Denmark is one of the happiest places on Earth.
When international surveys ask citizens around the world how happy they are with their daily lives and personal circumstances, Denmark always comes in among the top three happiest countries in the world. But what makes the Danes so happy? Is it the tuition-free access to high-quality education, or the no-fee public health care? Is it the relative lack of crime and corruption, or just plain Danish hygge?
According to the World Happiness Report, happiness is closely linked to social equality and community spirit - and Denmark does well on both. Denmark has a high level of equality and a strong sense of common responsibility for social welfare. Even though there are nine major political parties in Denmark, none of them seriously supports dismantling the Danish welfare state.
There are twice as many bikes as cars
There are 675,000 bicycles and just 120,000 cars in Copenhagen, meaning bikes outnumber cars by more than five-to-one. So it's perhaps not so surprising that in 2016 more bikes crossed the city than cars for the first time since records began in 1970 – a real milestone.
Lego's was invented in Billund Denmark (I lived in Billund for 3 years)
The Lego Group began in the workshop of Ole Kirk Christiansen (1891–1958), a carpenter from Billund, Denmark, who began making wooden toys in 1932 but he soon realized that Lego's was the most popular one. The LEGO name is put together from Danish words "leg godt" which means play well. This motto, which is still used today, was created by Christiansen to encourage his employees never to skimp on quality, a value he believed in strongly.
Storyteller Hans Christensen Andersen come from Denmark
Usually called H.C. Andersen, was a Danish author. You know him from his famous fairy tales. He wrote 156 stories across 9 volumes and they are translated into more than 125 languages. The most known are:
"The Emperor's New Clothes," "The Little Mermaid," "The Nightingale," "The Steadfast Tin Soldier", "The Red Shoes", "The Princess and the Pea," "The Snow Queen," "The Ugly Duckling," "The Little Match Girl," and "Thumbelina."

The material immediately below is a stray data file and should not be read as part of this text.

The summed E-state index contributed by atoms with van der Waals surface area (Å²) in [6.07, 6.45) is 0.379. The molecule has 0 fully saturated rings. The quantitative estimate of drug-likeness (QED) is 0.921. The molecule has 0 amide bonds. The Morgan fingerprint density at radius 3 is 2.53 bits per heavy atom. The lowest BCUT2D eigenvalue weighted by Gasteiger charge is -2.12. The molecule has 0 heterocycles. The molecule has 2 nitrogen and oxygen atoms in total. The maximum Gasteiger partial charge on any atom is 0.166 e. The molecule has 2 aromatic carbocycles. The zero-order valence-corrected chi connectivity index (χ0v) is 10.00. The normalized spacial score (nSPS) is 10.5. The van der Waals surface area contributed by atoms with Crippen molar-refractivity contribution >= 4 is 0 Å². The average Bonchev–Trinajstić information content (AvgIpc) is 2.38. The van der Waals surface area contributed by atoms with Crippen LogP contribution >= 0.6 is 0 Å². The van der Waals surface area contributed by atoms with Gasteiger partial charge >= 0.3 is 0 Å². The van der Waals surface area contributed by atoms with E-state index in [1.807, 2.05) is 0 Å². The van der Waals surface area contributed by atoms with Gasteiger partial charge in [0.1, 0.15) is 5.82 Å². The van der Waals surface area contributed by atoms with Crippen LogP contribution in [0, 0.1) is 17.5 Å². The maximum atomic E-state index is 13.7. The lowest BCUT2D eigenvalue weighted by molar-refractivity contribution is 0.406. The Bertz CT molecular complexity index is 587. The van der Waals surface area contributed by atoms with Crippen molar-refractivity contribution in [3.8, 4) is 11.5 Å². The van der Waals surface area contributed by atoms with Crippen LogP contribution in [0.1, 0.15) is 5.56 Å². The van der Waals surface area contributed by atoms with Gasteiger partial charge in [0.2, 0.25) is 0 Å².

The Danish flag is the oldest in the world
The flag is red and white and has the Scandinavian cross. The flag origin dates back to a battle in 1219, the Danes were on the defensive when suddenly a red banner with a white cross fell from the sky. As a result, the luck changed, the Danish army won, and Denmark got its flag. We use the flag for birthdays in all sizes. The flags are on our cakes, tables and if we have one we raise a big flag in the backyard.
Walt Disney took inspiration from Denmark Tivoli
It's no wonder that Tivoli is the inspiration behind Walt Disney's famous park because Tivoli which is located in the heart of Copenhagen is the second oldest amusement park in the world. The park was created when Tivoli's founder Georg Carstensen obtained a five-year charter to create Tivoli. The oldest amusement park is also in Denmark it's called Dyrehavsbakken which dates back to 1583.
Salty licorice a favorite - The saltiest licorice in the world from Denmark
Think about salty candy and then times it with 10! Danish people love their salty licorice. The liquorice is a confectionery made from the extracts of licorice plant roots. Usually, this extract is mixed with sugar to produce a soft, chewy, and sweet candy. Now, Danish licorice is salty, which is why it is quite off-putting to most foreigners, who are not used to the specific taste. The salty taste comes from ammonium chloride, with which the liquorice is flavored. Salty liquorice is also popular in other Nordic countries, like Sweden, and is often called “salmiak”. Apart from the chewy variety, you can also find hard candy bonbons called “Tyrkisk Peber” (Turkish pepper), which can have a certain spiciness.
Denmark have a monarchy
We have a monarchy in Denmark our queen just had her 81st birthday and she is still active in all of her duties.
Denmark has some of the best bakeries in the world
The Danish baked goods are among some of the best in the world after my opinion. If you go to Denmark make sure you stop by the bakeries. Their morning bread similar to bagels (rundstykker) are out of this world. The Danish bread you know in the state doesn't start to compare the real ones made by a danish baker so if you like those just wait until you try the real one. The bread is always freshly baked on the day. There are a few Danish bakeries in the states and you can look them up. There are 3 of these bakeries located in New York check them out here "Ole & Steen"
Hygge is a Danish and Norwegian word for a mood of coziness and comfortable conviviality with feelings of wellness and contentment. As a cultural category with its sets of associated practices hygge has more or less the same meanings in Danish and Norwegian, but the notion is more central in Denmark than in Norway. Hygge didn't originate in the Danish language but in old Norwegian, where it meant something like "well-being." It first appeared in Danish writing around the end of the 18th Century and the Danes have embraced it ever since.